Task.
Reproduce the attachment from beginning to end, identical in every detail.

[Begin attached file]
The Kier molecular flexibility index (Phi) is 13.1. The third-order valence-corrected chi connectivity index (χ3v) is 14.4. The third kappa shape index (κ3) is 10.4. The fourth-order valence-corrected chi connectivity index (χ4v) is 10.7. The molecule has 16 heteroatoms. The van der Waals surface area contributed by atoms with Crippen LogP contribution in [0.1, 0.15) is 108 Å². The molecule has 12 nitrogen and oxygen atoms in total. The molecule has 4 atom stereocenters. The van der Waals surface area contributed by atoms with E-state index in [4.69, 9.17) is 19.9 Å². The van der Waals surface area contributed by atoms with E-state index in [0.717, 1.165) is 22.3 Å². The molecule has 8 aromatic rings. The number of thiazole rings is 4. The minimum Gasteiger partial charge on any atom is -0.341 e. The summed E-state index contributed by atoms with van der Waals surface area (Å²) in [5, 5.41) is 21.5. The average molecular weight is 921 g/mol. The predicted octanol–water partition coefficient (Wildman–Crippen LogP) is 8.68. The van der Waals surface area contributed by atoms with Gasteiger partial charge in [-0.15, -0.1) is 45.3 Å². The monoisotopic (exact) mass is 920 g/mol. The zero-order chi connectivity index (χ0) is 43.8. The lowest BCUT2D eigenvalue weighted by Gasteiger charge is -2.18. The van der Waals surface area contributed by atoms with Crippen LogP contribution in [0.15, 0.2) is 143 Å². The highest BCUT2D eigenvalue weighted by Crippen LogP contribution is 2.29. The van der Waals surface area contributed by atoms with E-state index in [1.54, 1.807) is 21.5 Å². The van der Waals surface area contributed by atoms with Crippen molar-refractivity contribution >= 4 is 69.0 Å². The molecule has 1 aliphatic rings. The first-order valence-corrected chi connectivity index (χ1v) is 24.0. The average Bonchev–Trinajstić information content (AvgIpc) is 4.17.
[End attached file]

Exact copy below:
The Kier molecular flexibility index (Phi) is 13.1. The third-order valence-corrected chi connectivity index (χ3v) is 14.4. The third kappa shape index (κ3) is 10.4. The fourth-order valence-corrected chi connectivity index (χ4v) is 10.7. The molecule has 16 heteroatoms. The van der Waals surface area contributed by atoms with Crippen LogP contribution in [0.1, 0.15) is 108 Å². The molecule has 12 nitrogen and oxygen atoms in total. The molecule has 4 atom stereocenters. The van der Waals surface area contributed by atoms with E-state index in [4.69, 9.17) is 19.9 Å². The van der Waals surface area contributed by atoms with E-state index in [0.717, 1.165) is 22.3 Å². The molecule has 8 aromatic rings. The number of thiazole rings is 4. The minimum Gasteiger partial charge on any atom is -0.341 e. The summed E-state index contributed by atoms with van der Waals surface area (Å²) in [5, 5.41) is 21.5. The average molecular weight is 921 g/mol. The predicted octanol–water partition coefficient (Wildman–Crippen LogP) is 8.68. The van der Waals surface area contributed by atoms with Gasteiger partial charge in [-0.15, -0.1) is 45.3 Å². The monoisotopic (exact) mass is 920 g/mol. The zero-order chi connectivity index (χ0) is 43.8. The lowest BCUT2D eigenvalue weighted by Gasteiger charge is -2.18. The van der Waals surface area contributed by atoms with Crippen LogP contribution in [0.15, 0.2) is 143 Å². The highest BCUT2D eigenvalue weighted by Crippen LogP contribution is 2.29. The van der Waals surface area contributed by atoms with E-state index in [1.54, 1.807) is 21.5 Å². The van der Waals surface area contributed by atoms with Crippen molar-refractivity contribution >= 4 is 69.0 Å². The molecule has 1 aliphatic rings. The first-order valence-corrected chi connectivity index (χ1v) is 24.0. The average Bonchev–Trinajstić information content (AvgIpc) is 4.17.